Some of the $1.4 million in new provincial funding for opioid awareness programs in Alberta may trickle down to Red Deer.
On Thursday the province announced grant funding for 29 projects involving video, art, social media and community events. Mustard Seed in Edmonton received $45,000 for a project that may be shared with Mustard Seed in Red Deer.
Landon Hildebrand, Mustard Seed housing director in Edmonton, said the money will be used to set up a council primarily of people with lived experience to help develop a social media campaign and information sessions to raise awareness and reduce the stigma.
Hildebrand said stigma is one of the biggest barriers to addressing the crisis.
“Stigma is going to keep you from accessing professional services. It’s going to hold you back from finding resources, such as harm reduction supplies, which are really going to be essential to making sure you stay alive,” Hildebrand said.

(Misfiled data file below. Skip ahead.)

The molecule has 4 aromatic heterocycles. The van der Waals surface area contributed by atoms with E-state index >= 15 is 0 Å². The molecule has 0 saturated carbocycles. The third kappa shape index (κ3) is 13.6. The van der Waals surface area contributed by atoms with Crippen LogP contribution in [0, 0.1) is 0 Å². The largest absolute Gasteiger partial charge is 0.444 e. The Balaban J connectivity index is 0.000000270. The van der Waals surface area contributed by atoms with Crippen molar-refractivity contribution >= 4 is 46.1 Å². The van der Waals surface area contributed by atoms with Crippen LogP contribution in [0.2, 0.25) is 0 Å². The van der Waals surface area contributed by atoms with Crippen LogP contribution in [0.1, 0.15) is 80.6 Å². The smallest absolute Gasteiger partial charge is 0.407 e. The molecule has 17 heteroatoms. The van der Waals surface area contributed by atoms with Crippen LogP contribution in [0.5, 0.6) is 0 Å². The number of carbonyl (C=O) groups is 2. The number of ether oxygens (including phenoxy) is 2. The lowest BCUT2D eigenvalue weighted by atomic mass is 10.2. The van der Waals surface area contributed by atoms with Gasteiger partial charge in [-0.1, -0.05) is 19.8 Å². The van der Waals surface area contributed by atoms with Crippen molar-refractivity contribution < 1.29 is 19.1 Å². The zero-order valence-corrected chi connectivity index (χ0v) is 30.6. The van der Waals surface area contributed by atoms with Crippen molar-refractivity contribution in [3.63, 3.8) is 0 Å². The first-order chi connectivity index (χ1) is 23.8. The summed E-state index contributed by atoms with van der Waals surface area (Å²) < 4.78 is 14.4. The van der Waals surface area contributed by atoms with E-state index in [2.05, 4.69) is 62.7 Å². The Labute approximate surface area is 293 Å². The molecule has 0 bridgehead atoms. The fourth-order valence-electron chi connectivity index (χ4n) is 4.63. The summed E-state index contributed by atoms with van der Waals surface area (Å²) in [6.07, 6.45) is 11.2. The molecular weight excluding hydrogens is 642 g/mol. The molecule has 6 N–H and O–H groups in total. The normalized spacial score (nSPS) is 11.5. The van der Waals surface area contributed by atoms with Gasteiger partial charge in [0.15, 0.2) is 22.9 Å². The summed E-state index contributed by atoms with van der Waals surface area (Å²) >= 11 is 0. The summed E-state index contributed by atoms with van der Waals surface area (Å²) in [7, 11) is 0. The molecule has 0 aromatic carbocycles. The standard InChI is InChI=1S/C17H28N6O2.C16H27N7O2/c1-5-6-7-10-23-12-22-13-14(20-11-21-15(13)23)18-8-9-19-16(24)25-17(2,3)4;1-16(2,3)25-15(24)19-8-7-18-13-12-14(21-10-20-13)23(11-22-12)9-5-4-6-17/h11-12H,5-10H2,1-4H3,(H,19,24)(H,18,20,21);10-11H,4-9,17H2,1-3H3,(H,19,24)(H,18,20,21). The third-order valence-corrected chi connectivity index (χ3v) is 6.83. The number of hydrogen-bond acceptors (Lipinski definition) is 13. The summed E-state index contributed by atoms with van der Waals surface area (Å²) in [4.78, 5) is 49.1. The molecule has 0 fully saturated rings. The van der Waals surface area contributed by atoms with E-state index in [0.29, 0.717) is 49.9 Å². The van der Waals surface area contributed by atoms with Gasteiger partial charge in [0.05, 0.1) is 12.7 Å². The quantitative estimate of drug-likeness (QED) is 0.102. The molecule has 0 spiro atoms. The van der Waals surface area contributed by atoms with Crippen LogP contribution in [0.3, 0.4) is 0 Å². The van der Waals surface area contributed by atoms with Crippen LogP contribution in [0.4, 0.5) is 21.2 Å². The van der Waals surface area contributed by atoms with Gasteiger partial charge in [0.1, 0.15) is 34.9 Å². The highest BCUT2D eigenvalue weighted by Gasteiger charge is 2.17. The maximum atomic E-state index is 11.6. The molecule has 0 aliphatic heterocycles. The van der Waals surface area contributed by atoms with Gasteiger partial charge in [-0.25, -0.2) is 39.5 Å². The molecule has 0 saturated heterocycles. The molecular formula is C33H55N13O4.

He said Mustard Seed wants to show the true face of the opioid crisis.
“It’s a lot more of a suburban concern which folks in Red Deer are quite aware of. This is something that’s happening to families. This is something that is happening to our community. It’s mom. It’s dad. It’s your brother, your sister. It’s your neighbour.”
People will start out with opioid prescriptions, lose access to prescriptions, then seek out street drugs without knowing the exact content of those drugs, he said.
“There is a lot of misunderstandings about what the opioid crisis looks like.”
Hildebrand said there’s already been some interest in holding information sessions in Red Deer.
Red Deer’s harm reduction agency Turning Point already puts on information sessions in Central Alberta and he said there will be some similarities. Many agencies are trying to take a co-ordinated approach.
Mustard Seed will be working to set up its social media campaign by August and hold at least six information sessions by the end of the year.
“We’re excited to be meeting people where they’re at no matter what their usage is, or what their experience is, and to really value them as persons and to help them see options for their lives.”